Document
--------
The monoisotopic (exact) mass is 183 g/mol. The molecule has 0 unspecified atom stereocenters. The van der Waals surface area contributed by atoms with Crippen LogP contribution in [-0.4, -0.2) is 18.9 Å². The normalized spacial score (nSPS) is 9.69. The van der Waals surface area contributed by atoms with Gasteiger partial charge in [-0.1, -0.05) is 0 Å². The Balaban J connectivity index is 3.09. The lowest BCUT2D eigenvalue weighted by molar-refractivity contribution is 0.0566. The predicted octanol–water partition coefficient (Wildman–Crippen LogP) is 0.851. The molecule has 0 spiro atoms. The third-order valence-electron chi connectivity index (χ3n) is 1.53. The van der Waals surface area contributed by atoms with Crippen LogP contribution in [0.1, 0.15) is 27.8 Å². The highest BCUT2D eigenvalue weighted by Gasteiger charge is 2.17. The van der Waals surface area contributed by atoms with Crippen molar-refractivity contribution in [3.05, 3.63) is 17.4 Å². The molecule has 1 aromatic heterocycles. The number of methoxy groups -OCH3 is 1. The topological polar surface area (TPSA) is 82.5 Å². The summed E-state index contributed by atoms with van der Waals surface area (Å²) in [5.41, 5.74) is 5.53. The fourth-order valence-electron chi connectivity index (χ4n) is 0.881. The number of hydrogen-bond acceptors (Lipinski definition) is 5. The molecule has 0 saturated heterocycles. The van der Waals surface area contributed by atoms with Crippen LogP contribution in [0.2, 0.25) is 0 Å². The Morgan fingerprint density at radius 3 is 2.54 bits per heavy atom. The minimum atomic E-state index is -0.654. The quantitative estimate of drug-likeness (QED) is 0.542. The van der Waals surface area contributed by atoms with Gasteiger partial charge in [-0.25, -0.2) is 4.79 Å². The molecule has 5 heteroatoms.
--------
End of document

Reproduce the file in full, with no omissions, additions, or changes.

The monoisotopic (exact) mass is 183 g/mol. The molecule has 0 unspecified atom stereocenters. The van der Waals surface area contributed by atoms with Crippen LogP contribution in [-0.4, -0.2) is 18.9 Å². The normalized spacial score (nSPS) is 9.69. The van der Waals surface area contributed by atoms with Gasteiger partial charge in [-0.1, -0.05) is 0 Å². The Balaban J connectivity index is 3.09. The lowest BCUT2D eigenvalue weighted by molar-refractivity contribution is 0.0566. The predicted octanol–water partition coefficient (Wildman–Crippen LogP) is 0.851. The molecule has 0 spiro atoms. The third-order valence-electron chi connectivity index (χ3n) is 1.53. The van der Waals surface area contributed by atoms with Crippen LogP contribution in [0.1, 0.15) is 27.8 Å². The highest BCUT2D eigenvalue weighted by Gasteiger charge is 2.17. The van der Waals surface area contributed by atoms with Crippen molar-refractivity contribution in [3.05, 3.63) is 17.4 Å². The molecule has 1 aromatic heterocycles. The number of methoxy groups -OCH3 is 1. The topological polar surface area (TPSA) is 82.5 Å². The summed E-state index contributed by atoms with van der Waals surface area (Å²) in [5.41, 5.74) is 5.53. The fourth-order valence-electron chi connectivity index (χ4n) is 0.881. The number of hydrogen-bond acceptors (Lipinski definition) is 5. The molecule has 0 saturated heterocycles. The van der Waals surface area contributed by atoms with Crippen LogP contribution in [0.2, 0.25) is 0 Å². The Morgan fingerprint density at radius 3 is 2.54 bits per heavy atom. The minimum atomic E-state index is -0.654. The quantitative estimate of drug-likeness (QED) is 0.542. The van der Waals surface area contributed by atoms with Gasteiger partial charge in [-0.25, -0.2) is 4.79 Å². The molecule has 5 heteroatoms.